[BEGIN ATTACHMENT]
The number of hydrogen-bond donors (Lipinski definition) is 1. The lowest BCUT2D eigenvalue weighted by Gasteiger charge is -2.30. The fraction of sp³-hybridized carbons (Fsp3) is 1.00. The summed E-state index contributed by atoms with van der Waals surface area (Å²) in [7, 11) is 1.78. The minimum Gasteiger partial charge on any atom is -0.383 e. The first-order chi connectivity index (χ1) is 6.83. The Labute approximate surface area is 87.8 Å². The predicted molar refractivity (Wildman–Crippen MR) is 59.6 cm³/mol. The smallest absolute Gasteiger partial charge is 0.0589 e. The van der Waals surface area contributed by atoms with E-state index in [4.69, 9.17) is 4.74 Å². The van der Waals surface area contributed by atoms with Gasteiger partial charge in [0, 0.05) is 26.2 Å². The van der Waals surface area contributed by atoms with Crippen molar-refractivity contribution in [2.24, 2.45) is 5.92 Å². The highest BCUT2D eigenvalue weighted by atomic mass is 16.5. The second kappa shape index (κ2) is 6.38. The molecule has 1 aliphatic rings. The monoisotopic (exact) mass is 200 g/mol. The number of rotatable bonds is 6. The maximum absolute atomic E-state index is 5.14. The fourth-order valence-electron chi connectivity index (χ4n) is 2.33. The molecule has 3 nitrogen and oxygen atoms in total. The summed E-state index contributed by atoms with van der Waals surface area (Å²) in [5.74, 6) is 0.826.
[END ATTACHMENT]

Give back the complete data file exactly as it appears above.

The number of hydrogen-bond donors (Lipinski definition) is 1. The lowest BCUT2D eigenvalue weighted by Gasteiger charge is -2.30. The fraction of sp³-hybridized carbons (Fsp3) is 1.00. The summed E-state index contributed by atoms with van der Waals surface area (Å²) in [7, 11) is 1.78. The minimum Gasteiger partial charge on any atom is -0.383 e. The first-order chi connectivity index (χ1) is 6.83. The Labute approximate surface area is 87.8 Å². The predicted molar refractivity (Wildman–Crippen MR) is 59.6 cm³/mol. The smallest absolute Gasteiger partial charge is 0.0589 e. The van der Waals surface area contributed by atoms with E-state index in [4.69, 9.17) is 4.74 Å². The van der Waals surface area contributed by atoms with Gasteiger partial charge in [0, 0.05) is 26.2 Å². The van der Waals surface area contributed by atoms with Crippen molar-refractivity contribution in [2.24, 2.45) is 5.92 Å². The highest BCUT2D eigenvalue weighted by atomic mass is 16.5. The second kappa shape index (κ2) is 6.38. The molecule has 1 aliphatic rings. The monoisotopic (exact) mass is 200 g/mol. The number of rotatable bonds is 6. The maximum absolute atomic E-state index is 5.14. The fourth-order valence-electron chi connectivity index (χ4n) is 2.33. The molecule has 3 nitrogen and oxygen atoms in total. The summed E-state index contributed by atoms with van der Waals surface area (Å²) in [5.74, 6) is 0.826.